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MacQueen’s Quinterly: Knock-your-socks-off Art and Literature
Issue 12: March 2022
Cheribun: 350 words
+ Judge’s Commentary: 68 words
By Hazel Hall

Culture Shock

Maharashtra, India (1992)
 

Our philanthropist host has invited us to visit one of his charity institutions. A servant has harnessed the ox cart for our trip to the station. There, two men are waiting. One carries a long staff. The other is a new student. Both smile as they recognise our host’s familiar steps and voice. They are twin suns, shining greetings. The first man boards the train. The stick is his vanguard, one end offered to his friend. We wait while the second youth steadies himself.


unknown horizons 

hard to let go 
his routine comforts 

vision dwindling 
a raven flapping 
in each eye 

When we disembark, a building is in the distance. The newcomer walks behind, hands on the other’s shoulders, like the carriages on our train. The stick taps foot-tread rhythms. Outside the school, waiting staff rush forward. Greet our host as if he were a prophet. Usher us to the lawn and waiting chairs. Our student and his rookie disappear into the mob of assembled teenagers.


recalling days 
before the glaucoma 

wind blown saplings—
cross-legged children 
row by row 

he crosses his fingers 

Not another female to be seen. Few students will distinguish the blur replacing this woman in faded jeans and sneakers, pretending to be important. Trying to hide the flood of adrenaline, I face the assembly, each youth chancing an escape from Bombay syndicates. Hoping to find his roots in a trade.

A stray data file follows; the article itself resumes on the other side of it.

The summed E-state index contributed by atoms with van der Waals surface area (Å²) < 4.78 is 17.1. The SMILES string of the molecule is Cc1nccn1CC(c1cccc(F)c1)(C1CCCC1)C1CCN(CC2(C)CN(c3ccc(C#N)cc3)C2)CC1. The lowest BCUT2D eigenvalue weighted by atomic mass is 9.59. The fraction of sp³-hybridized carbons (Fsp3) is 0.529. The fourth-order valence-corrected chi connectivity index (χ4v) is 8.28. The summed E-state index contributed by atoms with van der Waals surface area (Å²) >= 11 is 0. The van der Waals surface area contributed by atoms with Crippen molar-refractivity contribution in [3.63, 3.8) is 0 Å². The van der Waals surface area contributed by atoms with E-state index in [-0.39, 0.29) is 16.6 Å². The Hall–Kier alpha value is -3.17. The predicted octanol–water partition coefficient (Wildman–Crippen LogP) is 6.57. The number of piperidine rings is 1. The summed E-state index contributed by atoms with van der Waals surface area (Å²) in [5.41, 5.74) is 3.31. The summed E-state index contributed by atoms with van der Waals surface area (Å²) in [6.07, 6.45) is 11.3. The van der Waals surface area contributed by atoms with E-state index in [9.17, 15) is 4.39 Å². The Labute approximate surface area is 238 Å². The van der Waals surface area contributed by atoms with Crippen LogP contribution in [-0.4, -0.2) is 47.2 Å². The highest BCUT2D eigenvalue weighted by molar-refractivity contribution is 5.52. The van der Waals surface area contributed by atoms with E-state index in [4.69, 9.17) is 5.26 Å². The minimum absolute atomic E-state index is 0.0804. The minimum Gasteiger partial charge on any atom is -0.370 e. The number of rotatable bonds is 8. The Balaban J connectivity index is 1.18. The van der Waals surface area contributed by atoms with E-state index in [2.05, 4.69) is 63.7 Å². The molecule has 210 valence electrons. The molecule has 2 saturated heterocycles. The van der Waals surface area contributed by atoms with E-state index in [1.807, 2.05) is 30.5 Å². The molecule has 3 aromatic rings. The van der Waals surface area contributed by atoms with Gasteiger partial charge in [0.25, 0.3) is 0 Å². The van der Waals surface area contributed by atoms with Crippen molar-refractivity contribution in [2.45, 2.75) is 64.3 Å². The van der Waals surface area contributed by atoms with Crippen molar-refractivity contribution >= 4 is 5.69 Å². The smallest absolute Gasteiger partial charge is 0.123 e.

So little, yet so much. I want to weep at the sad happiness. The intensity of gratitude. Their benefactor’s generosity. The Principal addresses the assembly. Then our host speaks. At the end everyone applauds. Later, we are offered the gratitude of chai and sweets.

When walking back to the station, I almost hear the happy-tapping of a stick.


graduation—
employment still uncertain 

he navigates the future 

step by step 
guidance provided 
from his staff 

On disembarking at our home station, we find the ox cart is still waiting.

 

Author’s Note: The first Indian school for visually impaired children was set up by Annie Sharp in 1887 in Amritsar [in the state of Punjab, India].



—Third Place Winner of MacQ’s Cheribun Challenge


Commentary by Guest Judge, Margaret Dornaus

The writer of this cheribun, like the other winning poems, also takes us on a quest—this time to India, where we follow the narrator’s journey to address students at a school for the visually impaired. Again, it was the writer’s use of sensory details—most notably, the sense of sound—that set this poem apart from other entries. A touching piece that reads like a memoir.

Hazel Hall
Issue 12, March 2022

is a widely published Canberra poet and musicologist. Recent collections include Step By Step: Tai Chi Meditations (Picaro Poets, 2018), Moonlight over the Siding (Interactive Press, 2019), Severed Web (Picaro Poets, 2020), and a verse play for radio, Please Add Your Signature and Date it Here (Litoria Press, 2021). Hazel’s sonnet collection A Hint of Rosemary is forthcoming. When Covid-safe she coordinates Poetry at Manning Clark House in Canberra, Australian Capital Territory.

 
 
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